Manager of Educational Programs and Services for the Digital Learning Sciences
Digital Library for Earth System Education, University Corporation for Atmospheric Research (http://www.dlese.org)
Integrating Digital Libraries into Teaching and Learning
This session will focus on getting the most out of digital library features and functions to enhance teaching and learning. In addition to the basics of search and discovery, new features that allow for concept-browsing, educational standards alignment, and customization services for school websites will be demonstrated in the context of the Digital Library for Earth System Education.
DLESE Teaching Boxes: the Familiar “Box on the Shelf” Goes Digital
The Digital Library for Earth System Education (DLESE) provides access to high-quality digital resources for teaching and learning about the Earth, offering support and leadership in addressing the national reform agenda for science education. Funded by the National Science Foundation, DLESE (www.dlese.org) provides access to over 12,000 educational resources that comprise a variety of media formats, from text-based lesson plans to sophisticated tools for interactive visualization of authentic scientific data. As part of its education and outreach strategy, DLESE has facilitated the creation of Teaching Boxes: classroom-ready instructional units collaboratively developed by teachers, scientists, and instructional designers (www.teachingboxes.org). Teaching Box activities are designed to model scientific inquiry, allowing teachers to build classroom experiences around data collection and analysis from multiple lines of evidence, and engage students in the process of science. – focusing on gathering and analyzing scientific evidence. Currently six boxes for middle and high school cover plate tectonics, weather, seasonal upwelling, changing sea level, earthquakes, and mountain building. Participants will initially discuss the challenges and benefits of integrating electronic materials into the classroom, practice search skills, and select a topic they teach to focus their explorations as they develop their own lesson using library resources. The workshop will allow for hands-on exploration of the library and the Teaching Box materials.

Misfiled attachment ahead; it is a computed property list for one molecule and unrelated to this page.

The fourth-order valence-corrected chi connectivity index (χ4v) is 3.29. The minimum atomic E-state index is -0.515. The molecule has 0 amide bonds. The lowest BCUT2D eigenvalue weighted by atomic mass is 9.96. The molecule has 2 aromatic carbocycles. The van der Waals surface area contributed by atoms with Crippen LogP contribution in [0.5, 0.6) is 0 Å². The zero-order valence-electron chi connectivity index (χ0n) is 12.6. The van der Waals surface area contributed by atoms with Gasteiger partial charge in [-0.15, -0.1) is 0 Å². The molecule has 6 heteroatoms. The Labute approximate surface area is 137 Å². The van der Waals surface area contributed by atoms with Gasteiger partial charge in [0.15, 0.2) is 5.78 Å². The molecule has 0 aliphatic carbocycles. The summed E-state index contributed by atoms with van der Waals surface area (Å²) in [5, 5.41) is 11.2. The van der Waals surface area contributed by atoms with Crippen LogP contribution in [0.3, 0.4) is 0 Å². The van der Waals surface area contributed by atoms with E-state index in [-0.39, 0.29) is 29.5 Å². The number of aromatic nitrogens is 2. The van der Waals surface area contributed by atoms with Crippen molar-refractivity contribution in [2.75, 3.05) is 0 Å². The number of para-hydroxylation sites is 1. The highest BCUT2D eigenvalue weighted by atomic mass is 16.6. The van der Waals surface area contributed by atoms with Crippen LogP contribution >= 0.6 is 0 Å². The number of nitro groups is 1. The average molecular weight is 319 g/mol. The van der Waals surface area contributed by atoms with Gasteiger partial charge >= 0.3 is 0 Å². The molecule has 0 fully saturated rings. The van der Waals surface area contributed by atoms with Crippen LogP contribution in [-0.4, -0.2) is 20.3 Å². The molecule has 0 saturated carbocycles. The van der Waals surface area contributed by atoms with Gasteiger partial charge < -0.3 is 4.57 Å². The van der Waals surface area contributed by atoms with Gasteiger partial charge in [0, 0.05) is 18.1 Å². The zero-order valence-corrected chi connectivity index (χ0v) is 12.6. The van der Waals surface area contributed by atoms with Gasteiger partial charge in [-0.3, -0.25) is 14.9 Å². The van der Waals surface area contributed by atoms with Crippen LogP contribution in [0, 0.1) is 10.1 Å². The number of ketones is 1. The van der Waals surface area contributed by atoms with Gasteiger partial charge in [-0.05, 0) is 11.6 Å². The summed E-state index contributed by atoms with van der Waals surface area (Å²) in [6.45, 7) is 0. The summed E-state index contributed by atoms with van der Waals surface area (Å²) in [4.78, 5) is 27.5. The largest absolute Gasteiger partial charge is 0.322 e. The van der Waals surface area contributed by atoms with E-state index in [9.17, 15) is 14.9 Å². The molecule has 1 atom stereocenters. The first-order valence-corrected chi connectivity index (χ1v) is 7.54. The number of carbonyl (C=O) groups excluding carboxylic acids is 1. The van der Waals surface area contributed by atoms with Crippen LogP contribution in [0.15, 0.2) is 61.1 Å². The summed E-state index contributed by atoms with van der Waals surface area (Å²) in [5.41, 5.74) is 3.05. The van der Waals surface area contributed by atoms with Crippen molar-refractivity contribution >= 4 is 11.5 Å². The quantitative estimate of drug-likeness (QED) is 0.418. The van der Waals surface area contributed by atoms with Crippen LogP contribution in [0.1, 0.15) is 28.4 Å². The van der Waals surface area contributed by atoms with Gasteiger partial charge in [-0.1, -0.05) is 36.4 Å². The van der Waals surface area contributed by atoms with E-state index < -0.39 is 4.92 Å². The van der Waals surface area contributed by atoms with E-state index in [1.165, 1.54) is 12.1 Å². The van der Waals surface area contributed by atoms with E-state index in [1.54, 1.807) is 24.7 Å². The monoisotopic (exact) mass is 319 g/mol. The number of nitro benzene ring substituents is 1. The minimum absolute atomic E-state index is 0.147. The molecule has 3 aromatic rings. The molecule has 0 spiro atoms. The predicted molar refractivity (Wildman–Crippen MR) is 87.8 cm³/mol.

Karen Graham, Professor of Mathematics
University of New Hampshire (UNH)
Megan Paddack, Ph. D. candidate in mathematics education
University of New Hampshire (UNH)
The Role of Inquiry in the Teaching and Learning of Mathematics
This session will present an overview of frameworks and recommendations related to the role of inquiry in the mathematics classroom. The relationship between inquiry, reasoning, and proof will be explored. Rubrics and continuums developed as part of an NSF-funded project will be discussed. Other classroom based examples will be presented.